Last week, European Union leaders put an end to a decade of diplomatic wrangling and signed the Treaty of Lisbon, which outlined a complete overhaul of the organization, including the creation of a permanent post of European Union president to represent Europe on the world stage. During the ceremony at Lisbon's grandiose Jerónimos Monastery, a choir performed Beethoven's "Ode to Joy" in the background. While the fourth movement of Beethoven's Ninth Symphony, first performed in 1824, may seem an innocuous choice for the official anthem of the European Union (it was declared such in 1972), it actually tells much more than one would expect about Europe's predicament today.
The "Ode to Joy" is more than just a universally popular piece of classical music that has become something of a cliché during the holiday season (especially, oddly, in Japan, where it has achieved cult status). It has also been, for more than a century, what literary theorists call an "empty signifier" — a symbol that can stand for anything.
In early 20th-century France, the Nobel laureate Romain Rolland declared it to be the great humanist ode to the brotherhood of all people, and it came to be called "the Marseillaise of humanity." In 1938, it was performed as the high point of the Reichsmusiktage, the Nazi music festival, and was later used to celebrate Hitler's birthday. In China during the Cultural Revolution, in an atmosphere of total rejection of European classics, it was redeemed by some as a piece of progressive class struggle.
In the 1950s and '60s, when the West German and East German Olympic squads were forced to compete as a single team, gold medals were handed out to the strains of the "Ode to Joy" in lieu of a national anthem. It served as the anthem, too, for the Rhodesian white supremacist regime of Ian Smith. One can imagine a fictional performance at which all sworn enemies — Hitler and Stalin, Saddam Hussein and George W. Bush — for a moment forget their adversities and participate in the same magic moment of ecstatic musical brotherhood.
There is, however, a weird imbalance in this piece of music. In the middle of the movement, after we hear the main melody (the "joy" theme) in three orchestral and three vocal variations, something unexpected happens that has bothered critics for the last 180 years: at Bar 331, the tone changes totally, and, instead of the solemn hymnic progression, the same "joy" theme is repeated in the marcia turca ( or Turkish march) style, a conceit borrowed from military music for wind and percussion instruments that 18th-century European armies adopted from the Turkish janissaries.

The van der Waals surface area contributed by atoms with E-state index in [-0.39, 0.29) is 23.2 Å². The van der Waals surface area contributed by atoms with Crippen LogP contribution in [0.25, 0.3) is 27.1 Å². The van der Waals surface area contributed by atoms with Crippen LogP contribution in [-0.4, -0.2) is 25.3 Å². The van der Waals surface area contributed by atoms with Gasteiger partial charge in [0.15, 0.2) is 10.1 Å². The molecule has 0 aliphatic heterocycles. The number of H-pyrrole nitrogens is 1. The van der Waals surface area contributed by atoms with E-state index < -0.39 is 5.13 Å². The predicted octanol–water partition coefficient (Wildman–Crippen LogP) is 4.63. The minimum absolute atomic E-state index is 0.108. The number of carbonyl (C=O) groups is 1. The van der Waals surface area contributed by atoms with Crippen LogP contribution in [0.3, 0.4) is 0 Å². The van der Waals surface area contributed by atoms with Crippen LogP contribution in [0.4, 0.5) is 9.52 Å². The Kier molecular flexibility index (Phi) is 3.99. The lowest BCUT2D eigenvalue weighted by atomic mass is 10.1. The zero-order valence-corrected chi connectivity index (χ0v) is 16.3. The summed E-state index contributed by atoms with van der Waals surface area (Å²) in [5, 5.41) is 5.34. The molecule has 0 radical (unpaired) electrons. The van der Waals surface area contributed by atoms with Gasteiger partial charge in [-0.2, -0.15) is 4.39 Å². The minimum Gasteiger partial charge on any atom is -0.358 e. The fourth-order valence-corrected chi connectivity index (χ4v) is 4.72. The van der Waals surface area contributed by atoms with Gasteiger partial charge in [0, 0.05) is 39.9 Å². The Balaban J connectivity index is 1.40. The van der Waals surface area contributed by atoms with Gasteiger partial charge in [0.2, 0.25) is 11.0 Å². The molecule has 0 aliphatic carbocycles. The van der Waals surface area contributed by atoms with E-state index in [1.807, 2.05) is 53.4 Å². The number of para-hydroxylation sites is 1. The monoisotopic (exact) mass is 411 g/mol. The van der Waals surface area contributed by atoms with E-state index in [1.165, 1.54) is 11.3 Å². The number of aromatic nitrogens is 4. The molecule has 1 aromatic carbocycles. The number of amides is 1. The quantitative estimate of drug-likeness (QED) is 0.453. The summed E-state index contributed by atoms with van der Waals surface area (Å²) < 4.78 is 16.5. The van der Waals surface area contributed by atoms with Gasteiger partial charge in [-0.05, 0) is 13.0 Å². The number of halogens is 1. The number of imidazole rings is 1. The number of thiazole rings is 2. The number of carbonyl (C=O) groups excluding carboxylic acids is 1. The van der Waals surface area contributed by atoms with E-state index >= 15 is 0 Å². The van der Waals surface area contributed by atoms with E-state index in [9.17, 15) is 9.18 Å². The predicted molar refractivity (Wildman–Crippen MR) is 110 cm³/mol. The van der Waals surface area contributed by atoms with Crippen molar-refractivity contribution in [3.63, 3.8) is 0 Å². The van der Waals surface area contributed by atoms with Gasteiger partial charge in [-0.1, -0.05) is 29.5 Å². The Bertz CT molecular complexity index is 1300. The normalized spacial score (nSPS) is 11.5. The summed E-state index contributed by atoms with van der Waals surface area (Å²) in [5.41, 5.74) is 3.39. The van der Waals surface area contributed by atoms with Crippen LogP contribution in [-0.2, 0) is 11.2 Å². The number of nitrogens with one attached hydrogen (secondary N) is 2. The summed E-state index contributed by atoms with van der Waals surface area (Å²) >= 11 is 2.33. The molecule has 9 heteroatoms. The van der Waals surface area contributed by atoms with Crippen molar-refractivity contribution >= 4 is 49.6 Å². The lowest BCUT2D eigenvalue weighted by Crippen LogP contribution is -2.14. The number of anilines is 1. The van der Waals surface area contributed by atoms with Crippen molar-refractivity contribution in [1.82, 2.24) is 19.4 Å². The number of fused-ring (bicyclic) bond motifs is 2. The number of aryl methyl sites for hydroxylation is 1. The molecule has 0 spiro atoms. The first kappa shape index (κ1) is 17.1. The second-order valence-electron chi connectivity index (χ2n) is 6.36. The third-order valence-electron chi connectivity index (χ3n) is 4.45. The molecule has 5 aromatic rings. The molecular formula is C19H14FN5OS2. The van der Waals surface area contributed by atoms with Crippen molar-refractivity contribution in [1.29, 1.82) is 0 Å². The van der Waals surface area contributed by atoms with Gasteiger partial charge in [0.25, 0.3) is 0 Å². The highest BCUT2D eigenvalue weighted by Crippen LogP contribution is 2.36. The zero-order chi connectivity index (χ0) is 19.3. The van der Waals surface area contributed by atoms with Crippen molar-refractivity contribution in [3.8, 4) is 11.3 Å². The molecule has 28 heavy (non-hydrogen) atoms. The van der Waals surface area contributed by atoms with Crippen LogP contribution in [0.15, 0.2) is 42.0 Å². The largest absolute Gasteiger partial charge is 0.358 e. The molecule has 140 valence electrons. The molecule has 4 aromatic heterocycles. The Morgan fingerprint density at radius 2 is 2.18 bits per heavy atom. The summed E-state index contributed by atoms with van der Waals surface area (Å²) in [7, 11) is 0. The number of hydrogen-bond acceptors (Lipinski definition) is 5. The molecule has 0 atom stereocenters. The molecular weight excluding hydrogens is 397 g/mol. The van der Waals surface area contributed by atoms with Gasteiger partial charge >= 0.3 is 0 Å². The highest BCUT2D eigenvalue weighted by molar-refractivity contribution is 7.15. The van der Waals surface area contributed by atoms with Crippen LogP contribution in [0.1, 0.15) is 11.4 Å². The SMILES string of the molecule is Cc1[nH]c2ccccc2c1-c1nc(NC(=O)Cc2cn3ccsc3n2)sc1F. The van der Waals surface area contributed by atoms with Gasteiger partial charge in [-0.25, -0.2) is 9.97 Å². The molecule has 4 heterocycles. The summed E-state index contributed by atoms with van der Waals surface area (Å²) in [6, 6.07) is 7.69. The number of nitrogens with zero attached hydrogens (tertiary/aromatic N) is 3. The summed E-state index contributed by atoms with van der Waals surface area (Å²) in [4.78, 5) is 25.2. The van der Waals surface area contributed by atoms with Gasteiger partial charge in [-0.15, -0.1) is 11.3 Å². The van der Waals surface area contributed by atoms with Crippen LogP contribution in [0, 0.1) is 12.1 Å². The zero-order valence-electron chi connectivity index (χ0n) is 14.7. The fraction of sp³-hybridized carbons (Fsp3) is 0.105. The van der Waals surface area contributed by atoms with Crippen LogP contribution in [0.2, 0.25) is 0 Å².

The mode then becomes one of a carnivalesque parade, a mocking spectacle — critics have even compared the sounds of the bassoons and bass drum that accompany the beginning of the marcia turca to flatulence. After this point, such critics feel, everything goes wrong, the simple solemn dignity of the first part of the movement is never recovered.
But what if these critics are only partly correct — what if things do not go wrong only with the entrance of the marcia turca? What if they go wrong from the very beginning? Perhaps one should accept that there is something of an insipid fake in the very "Ode to Joy," so that the chaos that enters after Bar 331 is a kind of the "return of the repressed," a symptom of what was errant from the beginning.
If this is the case, we should thus shift the entire perspective and perceive the marcia as a return to normality that cuts short the display of preposterous portentousness of what precedes it — it is the moment the music brings us back to earth, as if saying: "You want to celebrate the brotherhood of men? Here they are, the real humanity ..."
And does the same not hold for Europe today? The second stanza of Friedrich Schiller's poem that is set to the music in "Ode to Joy," coming on the heels of a chorus that invites the world's "millions" to "be embraced," ominously ends: "But he who cannot rejoice, let him steal weeping away." With this in mind, one recent paradox of the marcia turca is difficult to miss: as Europe makes the final adjustments to its continental solidarity in Lisbon, the Turks, despite their hopes, are outside the embrace.
So, when in the forthcoming days we hear again and again the "Ode to Joy," it would be appropriate to remember what comes after this triumphant melody. Before succumbing to the warm sentiment of how we are all one big family, I think my fellow Europeans should spare a thought for all those who cannot rejoice with us, all those who are forced to "steal weeping away." It is, perhaps, the only way we'll put an end to the rioting and car burnings and other forms of the Turkish march we now see in our very own cities.
This article was published in The New York Times OP-ED Monday, December 24, 2007.